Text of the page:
MI: How do you see Myanmar comparing with its Asian neighbours in the short and long term future?

MI: I think it’s going to be a long while before Myanmar catches up with its neighbors. Firstly, our education system suffers from the past 60 years of weak policies, lack of good governance and management. There is one current generation of the Myanmar working population whose skills and competencies are well below those of our some Asian neighbouring countries, such as Singapore, Malaysia, Indonesia. Even in Cambodia, I noted that most of the people I interacted with are now improving their English, so we should not underestimate other neighbouring countries, too. At present, the government is no doubt going in the right direction by investing in infrastructure and capacity building. These are long term projects and the effects would not be felt in the immediate future. We have to be patient.

MI: If you could make one major change in the country to make it more competitive, what would it be?

MK: It would be two, not just one. First, it would be changes to the educational system; I mean, not just change a bit here and there, but wholesale changes; revolutionary change by adopting a system that works internationally and putting that in Myanmar without much localisation. A good analogy would be, instead of building a house from scratch, we just get the prefabricated unit. Second, we need to get the enforcement of law and order working. We have laws, but sometimes law does not seem to apply if you are a crony of some kind. This has to change.

MI: What advice would you give to someone looking to start up a business and invest in Myanmar? mk: To do the right things and to go down the straight path. Follow the law and it will be great for your future and your reputation. Sometimes, my clients ask why others can do the wrong things and get away and they cannot do the same. My standard response would be: When others are doing the wrong things and you are doing right, you become better! See this challenge as an opportunity. Just like a Myanmar proverb, “Kyee Lan Sar Sarr”, you do not have to eat like a crow, always turning around and watching out, if you do the right things.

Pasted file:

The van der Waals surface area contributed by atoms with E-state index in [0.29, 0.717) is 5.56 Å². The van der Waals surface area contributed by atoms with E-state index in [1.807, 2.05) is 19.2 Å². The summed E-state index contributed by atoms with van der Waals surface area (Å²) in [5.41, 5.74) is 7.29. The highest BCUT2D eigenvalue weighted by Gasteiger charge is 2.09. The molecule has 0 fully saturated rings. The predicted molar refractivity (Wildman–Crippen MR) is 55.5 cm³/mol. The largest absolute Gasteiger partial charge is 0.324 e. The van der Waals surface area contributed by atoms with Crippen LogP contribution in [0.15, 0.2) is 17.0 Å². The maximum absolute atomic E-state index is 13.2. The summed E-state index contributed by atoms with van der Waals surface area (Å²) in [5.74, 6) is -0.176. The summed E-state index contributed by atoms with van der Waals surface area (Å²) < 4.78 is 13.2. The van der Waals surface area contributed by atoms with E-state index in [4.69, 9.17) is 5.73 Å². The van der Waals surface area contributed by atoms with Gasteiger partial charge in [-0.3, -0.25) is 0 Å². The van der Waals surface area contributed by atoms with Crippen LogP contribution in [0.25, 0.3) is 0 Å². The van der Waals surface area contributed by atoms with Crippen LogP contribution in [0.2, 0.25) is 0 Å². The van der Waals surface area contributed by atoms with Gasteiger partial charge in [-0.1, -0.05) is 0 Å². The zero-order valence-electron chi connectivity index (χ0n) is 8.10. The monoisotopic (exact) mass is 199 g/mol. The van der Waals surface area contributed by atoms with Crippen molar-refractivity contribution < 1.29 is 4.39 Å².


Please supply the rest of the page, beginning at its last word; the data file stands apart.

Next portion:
MI: Can you briefly explain the differences of Myanmar accounting standards versus the IFRS or IAS? mk: Prior to 2002, we did not have formal Myanmar Accounting Standards (MAS) per se, even though we have referred to British standards since independence times. In December 2002, the Myanmar Accountancy Council adopted International Accounting Standards (IAS) and International Financial Reporting Standards (IFRS) as MAS and MFRS (Myanmar Financial Reporting Standards). We only adopted certain standards, as some were not applicable to Myanmar at that point in time. In 2010, we replaced the old MAS and MFRS with new IAS/IFRS in place at that point in time. All our standards are in English. We adopted the main provisions; we have not yet prescribed a SIC (Standards Interpretation Committee) or IFRIC, which should be part of our standards. mi: What would be your advice to the future accountants/CPAs on their roles in the modern business world that Myanmar is gradually being exposed to?

MK: Myanmar opening up will offer you tremendous opportunities in the coming year. Be prepared to grasp these opportunities, stick to your ethics, and you will be in good stead.